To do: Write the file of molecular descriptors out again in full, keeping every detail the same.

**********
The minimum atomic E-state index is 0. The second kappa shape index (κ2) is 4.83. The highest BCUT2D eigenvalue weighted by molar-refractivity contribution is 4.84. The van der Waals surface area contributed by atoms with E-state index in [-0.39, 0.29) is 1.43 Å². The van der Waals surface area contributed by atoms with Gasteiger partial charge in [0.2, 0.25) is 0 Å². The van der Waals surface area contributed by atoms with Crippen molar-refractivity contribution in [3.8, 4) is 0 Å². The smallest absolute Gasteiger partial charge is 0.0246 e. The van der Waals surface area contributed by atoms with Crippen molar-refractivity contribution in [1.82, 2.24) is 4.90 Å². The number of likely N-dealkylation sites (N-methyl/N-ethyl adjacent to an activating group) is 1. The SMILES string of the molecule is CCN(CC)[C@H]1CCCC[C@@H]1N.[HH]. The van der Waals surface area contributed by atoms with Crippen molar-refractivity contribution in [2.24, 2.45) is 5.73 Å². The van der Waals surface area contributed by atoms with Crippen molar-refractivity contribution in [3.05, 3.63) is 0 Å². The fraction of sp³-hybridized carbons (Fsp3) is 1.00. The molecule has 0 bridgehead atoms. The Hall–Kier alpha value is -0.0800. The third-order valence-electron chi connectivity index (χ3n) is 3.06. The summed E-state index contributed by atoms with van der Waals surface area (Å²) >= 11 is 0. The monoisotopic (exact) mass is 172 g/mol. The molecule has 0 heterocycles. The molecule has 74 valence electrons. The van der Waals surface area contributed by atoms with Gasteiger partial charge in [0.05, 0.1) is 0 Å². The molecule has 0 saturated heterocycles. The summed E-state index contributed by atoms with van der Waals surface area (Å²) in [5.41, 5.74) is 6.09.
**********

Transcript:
The minimum atomic E-state index is 0. The second kappa shape index (κ2) is 4.83. The highest BCUT2D eigenvalue weighted by molar-refractivity contribution is 4.84. The van der Waals surface area contributed by atoms with E-state index in [-0.39, 0.29) is 1.43 Å². The van der Waals surface area contributed by atoms with Gasteiger partial charge in [0.2, 0.25) is 0 Å². The van der Waals surface area contributed by atoms with Crippen molar-refractivity contribution in [3.8, 4) is 0 Å². The smallest absolute Gasteiger partial charge is 0.0246 e. The van der Waals surface area contributed by atoms with Crippen molar-refractivity contribution in [1.82, 2.24) is 4.90 Å². The number of likely N-dealkylation sites (N-methyl/N-ethyl adjacent to an activating group) is 1. The SMILES string of the molecule is CCN(CC)[C@H]1CCCC[C@@H]1N.[HH]. The van der Waals surface area contributed by atoms with Crippen molar-refractivity contribution in [2.24, 2.45) is 5.73 Å². The van der Waals surface area contributed by atoms with Crippen molar-refractivity contribution in [3.05, 3.63) is 0 Å². The fraction of sp³-hybridized carbons (Fsp3) is 1.00. The molecule has 0 bridgehead atoms. The Hall–Kier alpha value is -0.0800. The third-order valence-electron chi connectivity index (χ3n) is 3.06. The summed E-state index contributed by atoms with van der Waals surface area (Å²) >= 11 is 0. The monoisotopic (exact) mass is 172 g/mol. The molecule has 0 heterocycles. The molecule has 74 valence electrons. The van der Waals surface area contributed by atoms with Gasteiger partial charge in [0.05, 0.1) is 0 Å². The molecule has 0 saturated heterocycles. The summed E-state index contributed by atoms with van der Waals surface area (Å²) in [5.41, 5.74) is 6.09.